Sunday against the 76ers, LeBron was the best player on the court — 35 points plus 10 assists — yet, when the Lakers had the chance to win down one but with the ball in the final seconds, LeBron never touched the rock. Russell Westbrook decided to isolate on Joel Embiid.
“We got a stop, gave ourselves a chance to win the game, we didn’t,” a frustrated LeBron said postgame in the locker room after the Lakers lost to the Sixers.
It was much the same story a couple of nights earlier in a double-overtime loss.
“I thought Bron was phenomenal, you know, really playing downhill playing the right way, running off the ball,” Ham said after the Mavericks game. “Really finding guys as well. I thought he was really, really good.”
LeBron having to carry these Lakers is starting to become overshadowed by the narrative of him chasing history.
He made history Sunday with a 20-foot straight-on jumper midway through the first quarter, meaning LeBron became only the second player in the NBA to reach 38,000 points.
HISTORY MADE 👑
LeBron James becomes only the second player in NBA history to score 38,000 career points. pic.twitter.com/uqLckZ9LY0
— NBA (@NBA) January 16, 2023
LeBron is now 316 points shy of the NBA’s all-time scoring record — a record once thought unbreakable — held by Kareem Abdul-Jabbar. LeBron is on pace to break the record in the first couple weeks of February, although it’s possible the drama drags out until after the All-Star break (the Lakers’ first game after the break is at home against the Warriors).
That’s the show, the distraction to the fact the Lakers are four games below .500 and staring up in the standings at the play-in midseason. LeBron has done all he could to keep the Lakers in the postseason mix, both with Davis in and out of the lineup. He has carried this team for the past month, and it appears the Cavalry is coming (in the form of Davis, and maybe a trade).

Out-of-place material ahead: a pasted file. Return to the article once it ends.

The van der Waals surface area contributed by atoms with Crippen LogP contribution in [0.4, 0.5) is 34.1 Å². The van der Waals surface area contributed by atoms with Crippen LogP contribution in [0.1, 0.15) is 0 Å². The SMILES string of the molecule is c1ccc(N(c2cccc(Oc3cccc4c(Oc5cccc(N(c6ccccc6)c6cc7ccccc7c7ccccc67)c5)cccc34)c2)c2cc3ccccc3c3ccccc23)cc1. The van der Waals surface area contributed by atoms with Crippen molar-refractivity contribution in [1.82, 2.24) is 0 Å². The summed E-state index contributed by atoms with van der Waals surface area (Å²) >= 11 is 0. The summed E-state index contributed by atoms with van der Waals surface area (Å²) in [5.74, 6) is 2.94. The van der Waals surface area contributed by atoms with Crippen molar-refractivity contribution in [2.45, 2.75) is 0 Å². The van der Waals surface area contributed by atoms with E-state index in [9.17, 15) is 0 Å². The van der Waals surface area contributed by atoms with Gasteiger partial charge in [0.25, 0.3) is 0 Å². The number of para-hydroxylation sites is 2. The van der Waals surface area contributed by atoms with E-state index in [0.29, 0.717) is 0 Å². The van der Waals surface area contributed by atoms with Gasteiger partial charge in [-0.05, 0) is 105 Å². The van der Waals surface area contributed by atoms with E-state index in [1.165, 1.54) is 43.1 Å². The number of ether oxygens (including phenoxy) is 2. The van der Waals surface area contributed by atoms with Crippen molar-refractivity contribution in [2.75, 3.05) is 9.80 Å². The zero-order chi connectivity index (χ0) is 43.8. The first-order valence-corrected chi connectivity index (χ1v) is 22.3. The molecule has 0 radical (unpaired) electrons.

It won’t be enough to get LeBron and the Lakers where they want to go. But it will be better than this. LeBron deserves the help.
One of the season’s better stories is John Wall‘s return. He had played 40 games over the three seasons prior to this due to a combination of injuries and being in Houston at the wrong time. This season he has been solid in a backup role with the Clippers, averaging 11.4 points and 5.8 rebounds a game, being a quality floor general with the reserves.
However, the Clippers need a spark — and their two best players to be on the court consistently, but that’s another issue entirely — and Shams Charania of The Athletic reports they are willing to trade Wall to get it in the form of a backup big.
The Clippers are searching for depth in the frontcourt and have discussed guard John Wall in potential deals, league sources say. Behind Ivica Zubac, the Clippers have relied heavily on two-way big man Moses Brown but have also looked into a more accomplished center.
The Clippers also reportedly have interest in Jazz point guard Mike Conley, which would change the pecking order at the one in L.A.
Wall is making $6.5 million on a two-year contract with the Clippers (his $6.8 million is a team option).
There are name bigs available such as Jakob Poeltl or John Collins, but the Clippers might be looking more at someone like Nerlens Noel (also reportedly available from the Pistons, and the Clippers could get him with Wall and a player on a minimum).
Halfway into the fourth season of the Kawhi Leonard/Paul George era with the Clippers, there is still a “let’s see what we’ve got when everyone is healthy” feeling around this team, but at this point are we ever going to see it? If we do later this year, will it be with enough time to build good habits, such as sharp defensive rotations that they will need in the postseason — this is not a “flip the switch” team with a reservoir of good habits they can dip into (like the Warriors), the Clippers have never built that with this unit. There are games, even stretches of games with Leonard playing where you can see the potential of this team, but at this point it’s hard to imagine them sustaining that level.
A trade would help bring a spark, even if it’s just for a backup big man. But it will take more than that in Los Angeles, where the Clippers will head into the summer with some big questions to answer — starting with what to do with Wall.